Julia said...

Shorter version: This has been an issue since the 1970s at least.

And the lab is really a lab that tests whether someone's gender corresponds to their genetic sex.

Conduit said...

Julia beat me to it - I remember a fuss about this when I was a kid. There were some burly Russian ladies competing back then if I remember right...

writtenwyrdd said...

There have been cases of trans-gendered athletes, and I suspect that is what this is directed at. I cannot think of her name, but a woman tennis player in the 70s was a former man, and it brought up some issues like you mention in the news at the time.

writtenwyrdd said...

Oh, and the Russian/Soviet Bloc athletes. They were juicing, but the muscles on those lady swimmers and weight lifters. They really did look like men, and probably had to shave, too, given the drugs they had to have been using.

ilyakogan said...

As a former citizen of the Soviet Empire I can say that they were capable of anything. I'd believe that men were passing as women.

However my first cousin almost made it to the national level in swimming. I can tell you her story.

At the age of five her mother sent her to learn swimming to the 'Pioneer Palace' - this was the grandiose, Soviet style name for a gigantic after-school activity center.

She was good. Out of sixty or something six year olds five were sent to the special swimming 'sports school' where kids received the standard soviet education combined with up to eight miles of swimming every day.

At the age of ten three kids out of her class were selected to train with the trainer. In a couple of years one of them (not my cousin) was deemed to be the Olympic material.

What I'm trying to say is that they didn't need steroids. What they had was a massive multi-billion dollar athlete selection and training system.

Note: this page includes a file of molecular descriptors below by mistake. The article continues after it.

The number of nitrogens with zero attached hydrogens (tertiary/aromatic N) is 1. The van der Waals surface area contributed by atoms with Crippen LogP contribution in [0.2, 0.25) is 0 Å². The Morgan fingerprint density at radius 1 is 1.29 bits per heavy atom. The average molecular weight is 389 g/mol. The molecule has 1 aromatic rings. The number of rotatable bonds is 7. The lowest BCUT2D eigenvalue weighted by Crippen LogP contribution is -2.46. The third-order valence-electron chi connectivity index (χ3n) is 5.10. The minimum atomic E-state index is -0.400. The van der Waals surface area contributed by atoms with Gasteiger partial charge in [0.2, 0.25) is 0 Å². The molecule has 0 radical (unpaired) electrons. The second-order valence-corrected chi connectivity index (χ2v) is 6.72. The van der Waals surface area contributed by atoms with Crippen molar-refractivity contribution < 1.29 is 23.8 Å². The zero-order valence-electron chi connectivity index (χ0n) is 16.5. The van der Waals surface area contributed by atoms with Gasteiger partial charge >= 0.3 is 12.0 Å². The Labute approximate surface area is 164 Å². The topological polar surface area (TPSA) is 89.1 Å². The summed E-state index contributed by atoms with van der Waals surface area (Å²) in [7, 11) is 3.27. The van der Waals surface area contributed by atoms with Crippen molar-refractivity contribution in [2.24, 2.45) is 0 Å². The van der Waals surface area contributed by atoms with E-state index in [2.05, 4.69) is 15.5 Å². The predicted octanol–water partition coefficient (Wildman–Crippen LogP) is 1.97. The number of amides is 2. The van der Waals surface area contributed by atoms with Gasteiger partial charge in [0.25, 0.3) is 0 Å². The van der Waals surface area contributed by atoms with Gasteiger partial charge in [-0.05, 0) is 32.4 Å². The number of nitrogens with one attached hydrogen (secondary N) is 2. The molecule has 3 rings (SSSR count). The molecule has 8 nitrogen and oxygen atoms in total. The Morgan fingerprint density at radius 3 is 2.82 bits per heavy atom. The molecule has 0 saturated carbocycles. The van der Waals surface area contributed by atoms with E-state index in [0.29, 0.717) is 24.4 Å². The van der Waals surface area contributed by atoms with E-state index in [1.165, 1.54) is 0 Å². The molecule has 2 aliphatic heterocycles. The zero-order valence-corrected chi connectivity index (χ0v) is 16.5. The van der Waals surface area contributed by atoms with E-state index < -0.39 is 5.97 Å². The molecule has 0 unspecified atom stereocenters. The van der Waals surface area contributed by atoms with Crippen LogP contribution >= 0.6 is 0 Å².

Everything was government owned so nobody cared about the cost.

May said...

There was a case of an East German (I think) Olympian who had a sex change later on because of the drugs he/she was on (I'm not trying to be mean, but the person was a she at the time she was on the drugs, and yet, is no longer a she so which one do I use?). I think he returned the medals after.

Charles Gramlich said...

Well, I know there are at least two cases of men who tried to compete as women in the past.

Chris Redding said...

OMG,wouldn't you be SO offended if you were a female and they thought you appeared..well, otherwise. Seriously.

I don't know. Despite being obviously female I've often accused of having big brass ones!

ChrisEldin said...

Um, when did they stop the naked Olympics and why?

Cate said...

Another reason why I love equestrian events. They are the only Olympic events where men and women compete on totally equal terms.

Actually, I think that makes equestrian sports unique among all professional sports.

ilyakogan said...

Criseldin... I started digging for links to my woman winning the race story. And it looks like I got some details wrong:

It looks like an athlete's mother disguised herself as a male trainer to witness his performance but she was overwhelmed with emotions and was discovered after that even trainers were required to enter the stadium naked. Apparently they competed naked because it was easier to do instead of those sacks they called tunics. I tried one on once, they kept telling me that they were the most comfortable things ever - I hated it. :)

I think I liked the idea that the woman won better. :)

As for when did they stop running naked, I think it would be when they stopped the original Olympic games somewhere in the forth century. I think Christian emperors found them pagan and offensive, not just the naked part but the whole thing.